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Minors traveling with adults other than parents or legal guardians.

Minors traveling with adults other than parents or legal guardians.

AGREEMENT ENTERED INTO BY AND BETWEEN THE MINISTRY OF TOURISM AND THE NATIONAL MIGRATION INSTITUTE (INAMI-MEXICO):

As of January 24, 2014 a notarized letter, or the authorized form to leave the country, must be presented.

  • Personnel carrying out check-in of customers on international flights are obligated to verify that they have valid immigration documents that are in force to travel to Mexico or from Mexico abroad.
  • Minors, age 17 or less, whether foreign or Mexican, traveling to Mexico or from Mexico abroad with any person that is not the father, mother, or the person exercising parental authority/guardianship over them, or that are unaccompanied, must submit, in addition to their immigration documents, a notarized document authorizing the minor to travel without them. If the document is issued in a foreign country it must be legalized, or bear an apostille, and be translated into Spanish.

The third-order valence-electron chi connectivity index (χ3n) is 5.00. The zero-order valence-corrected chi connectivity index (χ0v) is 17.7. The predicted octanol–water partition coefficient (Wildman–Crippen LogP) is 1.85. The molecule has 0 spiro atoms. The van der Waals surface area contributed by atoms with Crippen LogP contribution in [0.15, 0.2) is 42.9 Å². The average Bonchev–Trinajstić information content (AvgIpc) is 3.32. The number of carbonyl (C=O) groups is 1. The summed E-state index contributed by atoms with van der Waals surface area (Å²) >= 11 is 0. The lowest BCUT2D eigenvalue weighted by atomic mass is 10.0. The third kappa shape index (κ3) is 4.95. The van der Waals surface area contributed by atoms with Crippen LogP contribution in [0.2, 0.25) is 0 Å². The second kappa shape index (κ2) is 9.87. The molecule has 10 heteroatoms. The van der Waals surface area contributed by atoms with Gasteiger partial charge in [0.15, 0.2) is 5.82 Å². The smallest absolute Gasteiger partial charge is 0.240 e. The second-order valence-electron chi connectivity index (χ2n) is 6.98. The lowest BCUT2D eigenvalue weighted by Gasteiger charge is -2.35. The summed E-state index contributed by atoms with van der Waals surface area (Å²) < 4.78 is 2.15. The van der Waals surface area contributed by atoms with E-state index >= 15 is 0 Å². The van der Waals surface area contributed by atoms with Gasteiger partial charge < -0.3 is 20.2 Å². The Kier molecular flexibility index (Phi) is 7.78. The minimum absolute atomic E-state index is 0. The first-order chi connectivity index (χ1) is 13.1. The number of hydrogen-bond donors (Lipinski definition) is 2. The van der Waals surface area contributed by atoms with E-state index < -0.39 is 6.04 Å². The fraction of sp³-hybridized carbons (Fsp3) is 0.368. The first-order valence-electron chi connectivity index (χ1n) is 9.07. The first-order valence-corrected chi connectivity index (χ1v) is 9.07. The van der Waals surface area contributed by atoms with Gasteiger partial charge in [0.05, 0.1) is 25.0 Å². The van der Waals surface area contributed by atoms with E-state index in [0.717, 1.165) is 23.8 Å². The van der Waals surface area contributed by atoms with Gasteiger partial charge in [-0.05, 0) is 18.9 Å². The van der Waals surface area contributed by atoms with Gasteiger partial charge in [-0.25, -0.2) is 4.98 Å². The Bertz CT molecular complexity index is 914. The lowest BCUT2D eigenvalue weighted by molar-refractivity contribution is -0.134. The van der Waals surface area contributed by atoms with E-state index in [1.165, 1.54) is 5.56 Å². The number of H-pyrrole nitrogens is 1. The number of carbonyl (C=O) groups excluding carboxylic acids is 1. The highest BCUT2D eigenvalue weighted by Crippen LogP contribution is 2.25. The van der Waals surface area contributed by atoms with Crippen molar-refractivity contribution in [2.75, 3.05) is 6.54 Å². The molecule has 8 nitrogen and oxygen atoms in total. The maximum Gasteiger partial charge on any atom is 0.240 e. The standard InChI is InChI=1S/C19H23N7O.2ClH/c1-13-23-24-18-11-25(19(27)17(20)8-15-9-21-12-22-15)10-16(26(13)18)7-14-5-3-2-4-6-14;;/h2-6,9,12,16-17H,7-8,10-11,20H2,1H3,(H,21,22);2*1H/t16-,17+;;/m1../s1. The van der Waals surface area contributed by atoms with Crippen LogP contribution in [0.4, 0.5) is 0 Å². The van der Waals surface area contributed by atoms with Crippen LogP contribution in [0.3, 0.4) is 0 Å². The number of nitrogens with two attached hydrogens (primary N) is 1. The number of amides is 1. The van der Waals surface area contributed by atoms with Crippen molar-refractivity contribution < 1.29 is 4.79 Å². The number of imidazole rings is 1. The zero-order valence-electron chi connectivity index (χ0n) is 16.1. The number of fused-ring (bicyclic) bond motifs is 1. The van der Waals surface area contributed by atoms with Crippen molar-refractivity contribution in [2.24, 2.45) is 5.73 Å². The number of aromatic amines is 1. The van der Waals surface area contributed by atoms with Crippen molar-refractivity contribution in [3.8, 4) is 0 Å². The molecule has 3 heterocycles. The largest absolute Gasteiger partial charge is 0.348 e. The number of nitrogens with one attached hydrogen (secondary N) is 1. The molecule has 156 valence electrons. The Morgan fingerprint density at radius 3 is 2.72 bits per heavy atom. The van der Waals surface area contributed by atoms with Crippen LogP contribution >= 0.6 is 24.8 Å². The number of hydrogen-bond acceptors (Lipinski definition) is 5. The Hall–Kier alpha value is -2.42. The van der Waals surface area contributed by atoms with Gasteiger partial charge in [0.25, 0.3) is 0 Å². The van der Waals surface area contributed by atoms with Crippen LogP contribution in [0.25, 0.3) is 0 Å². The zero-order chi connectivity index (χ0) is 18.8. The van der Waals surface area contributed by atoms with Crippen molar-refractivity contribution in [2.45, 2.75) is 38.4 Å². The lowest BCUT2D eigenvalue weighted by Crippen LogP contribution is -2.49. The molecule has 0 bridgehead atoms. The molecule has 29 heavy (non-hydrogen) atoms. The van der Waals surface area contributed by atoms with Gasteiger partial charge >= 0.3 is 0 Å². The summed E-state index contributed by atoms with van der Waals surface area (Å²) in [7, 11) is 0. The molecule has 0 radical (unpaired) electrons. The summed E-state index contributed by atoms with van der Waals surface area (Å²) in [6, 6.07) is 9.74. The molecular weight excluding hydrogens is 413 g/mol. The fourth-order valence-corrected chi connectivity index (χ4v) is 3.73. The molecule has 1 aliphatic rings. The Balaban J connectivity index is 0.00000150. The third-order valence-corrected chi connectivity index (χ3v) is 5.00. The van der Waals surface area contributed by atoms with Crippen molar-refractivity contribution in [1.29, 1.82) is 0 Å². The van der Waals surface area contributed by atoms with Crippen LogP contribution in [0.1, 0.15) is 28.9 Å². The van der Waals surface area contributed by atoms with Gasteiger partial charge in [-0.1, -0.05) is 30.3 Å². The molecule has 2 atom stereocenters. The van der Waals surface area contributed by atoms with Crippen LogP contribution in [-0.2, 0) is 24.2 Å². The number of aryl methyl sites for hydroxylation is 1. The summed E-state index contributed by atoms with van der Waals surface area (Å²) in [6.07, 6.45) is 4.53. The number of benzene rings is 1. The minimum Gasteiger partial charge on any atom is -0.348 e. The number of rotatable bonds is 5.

• Sanctions for non-compliance have a highly significant increase (example: currently 6,000 MXN is increased to 60,000 MXN)

Legal Framework:

Article 69. Girls, boys, teenagers, and persons under legal guardianship in terms of the civil legislation, Mexicans or foreign, with permanent resident, temporary resident, and temporary student resident status in the national territory, who travel alone or accompanied by an adult third party or an adult different than the persons exercising parental authority or guardianship over them, and that do not submit any of the following documents before the immigration authority:

  • Personnel carrying out check-in of customers on international flights are obligated to verify that they have valid immigration documents to travel to Mexico or from Mexico abroad.